A ceasefire agreement to evacuate tens of thousands of fighters and civilians from the remaining rebel-held pockets of eastern Aleppo has been suspended.

Speaking to Reuters news agency on Friday, a Syrian government official overseeing the operation said it was suspended due to "obstructions".

At the time of the deal's suspension, the government-run SANA news agency reported that more than 8,000 residents of eastern Aleppo, among them fighters, had been evacuated.

Aleppo: Thousands evacuated from besieged city

State TV reported that rebel groups were attempting to smuggle prisoners and heavy weapons out with them, violating the evacuation deal.

The Turkish state news agency, meanwhile, said pro-government forces first attacked the convoy. Speaking to Reuters, a rebel commander confirmed the claim.

Turkish Foreign Minister Mevlut Cavusoglu said talks between the Syrian government and opposition forces would take place soon in Kazakhstan, adding that Turkey would not speak directly to Syrian government officials. 

Russian President Vladimir Putin said earlier he was working closely with Turkey to try and start a new series of Syrian peace talks aimed at securing a nationwide ceasefire.

As part of an agreement between Turkey and Russia, tens of thousands of rebels and civilians were supposed to be evacuated from eastern Aleppo to rebel-held Idlib, allowing the Syrian government to take full control of the city after years of fighting. 

The operation began on Thursday and was expected to take several days.

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The agreement also allowed for the evacuation of thousands of civilians from Kefraya and Fua, two Shia-majority towns besieged by rebel forces.

Rebels allegedly shelled the towns on Friday morning around the same time the evacuation from eastern Aleppo was halted.

Al Jazeera's Imtiaz Tyab, reporting from Gaziantep on the Turkish side of the Turkey-Syria border, said there were conflicting reports of who started the fighting.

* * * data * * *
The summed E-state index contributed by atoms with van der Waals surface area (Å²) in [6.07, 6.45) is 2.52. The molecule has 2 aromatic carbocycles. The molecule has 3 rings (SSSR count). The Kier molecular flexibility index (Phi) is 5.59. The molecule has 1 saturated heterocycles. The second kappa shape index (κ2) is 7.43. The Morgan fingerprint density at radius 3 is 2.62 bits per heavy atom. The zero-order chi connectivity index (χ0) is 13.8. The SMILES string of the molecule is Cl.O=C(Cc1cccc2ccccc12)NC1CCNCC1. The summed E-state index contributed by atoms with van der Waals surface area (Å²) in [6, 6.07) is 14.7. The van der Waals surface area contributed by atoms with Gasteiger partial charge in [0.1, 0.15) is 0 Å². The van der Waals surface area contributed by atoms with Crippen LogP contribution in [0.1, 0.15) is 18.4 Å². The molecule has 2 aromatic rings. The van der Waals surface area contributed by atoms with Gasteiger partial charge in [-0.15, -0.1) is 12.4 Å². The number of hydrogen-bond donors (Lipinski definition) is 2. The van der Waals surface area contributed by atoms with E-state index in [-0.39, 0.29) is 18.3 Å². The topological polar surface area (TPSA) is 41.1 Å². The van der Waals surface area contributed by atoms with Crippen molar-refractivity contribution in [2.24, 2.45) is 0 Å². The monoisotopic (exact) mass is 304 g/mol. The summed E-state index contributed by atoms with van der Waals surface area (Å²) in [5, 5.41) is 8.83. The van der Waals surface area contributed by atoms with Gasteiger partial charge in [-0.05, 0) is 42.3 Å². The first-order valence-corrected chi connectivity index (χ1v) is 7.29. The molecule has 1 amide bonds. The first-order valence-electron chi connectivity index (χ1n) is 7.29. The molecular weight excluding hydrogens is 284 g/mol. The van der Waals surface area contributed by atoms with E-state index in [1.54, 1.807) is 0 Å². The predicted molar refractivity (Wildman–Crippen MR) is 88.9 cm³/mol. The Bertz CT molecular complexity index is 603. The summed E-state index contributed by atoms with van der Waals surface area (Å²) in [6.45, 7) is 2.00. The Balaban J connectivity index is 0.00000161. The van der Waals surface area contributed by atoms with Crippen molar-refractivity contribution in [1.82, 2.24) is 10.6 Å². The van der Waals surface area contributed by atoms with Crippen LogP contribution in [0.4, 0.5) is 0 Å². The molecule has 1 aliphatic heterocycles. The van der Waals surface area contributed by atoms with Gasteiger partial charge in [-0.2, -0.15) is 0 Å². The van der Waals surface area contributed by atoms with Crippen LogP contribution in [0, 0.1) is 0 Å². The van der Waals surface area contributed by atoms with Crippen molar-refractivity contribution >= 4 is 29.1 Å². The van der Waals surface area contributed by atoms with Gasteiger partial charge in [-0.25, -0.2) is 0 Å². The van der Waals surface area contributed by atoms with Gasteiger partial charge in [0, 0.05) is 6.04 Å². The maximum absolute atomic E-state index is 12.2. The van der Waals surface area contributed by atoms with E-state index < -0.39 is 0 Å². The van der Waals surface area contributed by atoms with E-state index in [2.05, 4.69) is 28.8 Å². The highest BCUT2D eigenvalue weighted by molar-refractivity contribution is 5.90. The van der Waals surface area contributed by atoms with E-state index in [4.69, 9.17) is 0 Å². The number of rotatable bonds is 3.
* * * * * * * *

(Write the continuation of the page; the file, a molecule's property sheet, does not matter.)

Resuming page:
"According to several sources, an Iranian-backed militia blocked a road that the evacuees would be using to reach the Aleppo countryside. It then started firing," he said. 

"According to the reports, they were protesting against this evacuation deal, which would see the villages of Fua and Kefraya evacuated in a similar way east Aleppo was."

A Turkish official told Turkish news agency Anadolou that Syrian government forces had arrested at least 800 people before the suspension of the agreement. 

What you should know about Aleppo's evacuation

Meanwhile, a suicide attack in a southeastern neighbourhood of Syria's capital Damascus has killed three people and wounded at least four others.

The Syrian Observatory for Human Rights, a Britain-based monitor, said the blast took place in the Midan district of Damascus.

Rebel groups have fired rockets and mortar rounds into the capital but explosions inside the city itself are rare.

According to pro-government daily Al-Watan, the blast left "the female suicide bomber dead and wounded three police officers from the station".

'Thousands still waiting' 

Zouhir Al Shimale, a journalist in eastern Aleppo, reported that the evacuation had been moving at a snail's pace.

"People were outside in the street overnight," he told Al Jazeera on Friday morning, adding that the temperature had dipped below zero degrees Celsius in the city. "Thousands are still waiting out here."

US Secretary of State John Kerry has warned that action is needed to prevent a potential massacre.

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The withdrawal began a month to the day after Syrian government forces launched a major offensive to retake all of Aleppo, and will hand the Syrian President Bashar al-Assad his biggest victory in more than five years of civil war.

The city, Syria's second largest city and once a key cultural and economic hub, has been divided between government forces and rebels since 2012.

In a video message to Syrians, Assad said the "liberation" of Aleppo was "history in the making".

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Source: Al Jazeera and news agencies